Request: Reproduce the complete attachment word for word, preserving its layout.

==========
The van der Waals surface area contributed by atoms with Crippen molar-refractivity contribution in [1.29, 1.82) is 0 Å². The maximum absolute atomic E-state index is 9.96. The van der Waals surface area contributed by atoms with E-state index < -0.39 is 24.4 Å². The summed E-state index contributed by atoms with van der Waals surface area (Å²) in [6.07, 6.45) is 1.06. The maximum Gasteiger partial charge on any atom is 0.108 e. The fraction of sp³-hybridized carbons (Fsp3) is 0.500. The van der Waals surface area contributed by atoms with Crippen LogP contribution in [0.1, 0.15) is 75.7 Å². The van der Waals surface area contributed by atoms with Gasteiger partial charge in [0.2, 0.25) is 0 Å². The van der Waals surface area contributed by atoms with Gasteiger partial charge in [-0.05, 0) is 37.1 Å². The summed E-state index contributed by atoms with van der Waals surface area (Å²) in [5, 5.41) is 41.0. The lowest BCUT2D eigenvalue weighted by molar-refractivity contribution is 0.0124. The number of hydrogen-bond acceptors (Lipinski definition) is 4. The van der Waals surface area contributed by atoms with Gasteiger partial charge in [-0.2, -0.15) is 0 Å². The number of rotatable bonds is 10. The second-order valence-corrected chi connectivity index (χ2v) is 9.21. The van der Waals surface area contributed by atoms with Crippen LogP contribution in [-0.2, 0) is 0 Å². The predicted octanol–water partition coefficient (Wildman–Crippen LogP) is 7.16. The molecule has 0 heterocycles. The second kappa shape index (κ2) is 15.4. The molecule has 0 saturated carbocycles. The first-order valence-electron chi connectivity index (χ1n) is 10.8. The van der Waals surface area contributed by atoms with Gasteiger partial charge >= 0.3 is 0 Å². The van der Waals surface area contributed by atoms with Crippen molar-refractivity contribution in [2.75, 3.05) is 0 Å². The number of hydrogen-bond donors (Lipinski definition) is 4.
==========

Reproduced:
The van der Waals surface area contributed by atoms with Crippen molar-refractivity contribution in [1.29, 1.82) is 0 Å². The maximum absolute atomic E-state index is 9.96. The van der Waals surface area contributed by atoms with E-state index < -0.39 is 24.4 Å². The summed E-state index contributed by atoms with van der Waals surface area (Å²) in [6.07, 6.45) is 1.06. The maximum Gasteiger partial charge on any atom is 0.108 e. The fraction of sp³-hybridized carbons (Fsp3) is 0.500. The van der Waals surface area contributed by atoms with Crippen LogP contribution in [0.1, 0.15) is 75.7 Å². The van der Waals surface area contributed by atoms with Gasteiger partial charge in [0.2, 0.25) is 0 Å². The van der Waals surface area contributed by atoms with Gasteiger partial charge in [-0.05, 0) is 37.1 Å². The summed E-state index contributed by atoms with van der Waals surface area (Å²) in [5, 5.41) is 41.0. The lowest BCUT2D eigenvalue weighted by molar-refractivity contribution is 0.0124. The number of hydrogen-bond acceptors (Lipinski definition) is 4. The van der Waals surface area contributed by atoms with Gasteiger partial charge in [-0.2, -0.15) is 0 Å². The number of rotatable bonds is 10. The second-order valence-corrected chi connectivity index (χ2v) is 9.21. The van der Waals surface area contributed by atoms with Crippen LogP contribution in [-0.2, 0) is 0 Å². The predicted octanol–water partition coefficient (Wildman–Crippen LogP) is 7.16. The molecule has 0 heterocycles. The second kappa shape index (κ2) is 15.4. The molecule has 0 saturated carbocycles. The first-order valence-electron chi connectivity index (χ1n) is 10.8. The van der Waals surface area contributed by atoms with Gasteiger partial charge >= 0.3 is 0 Å². The van der Waals surface area contributed by atoms with Crippen molar-refractivity contribution in [2.75, 3.05) is 0 Å². The number of hydrogen-bond donors (Lipinski definition) is 4.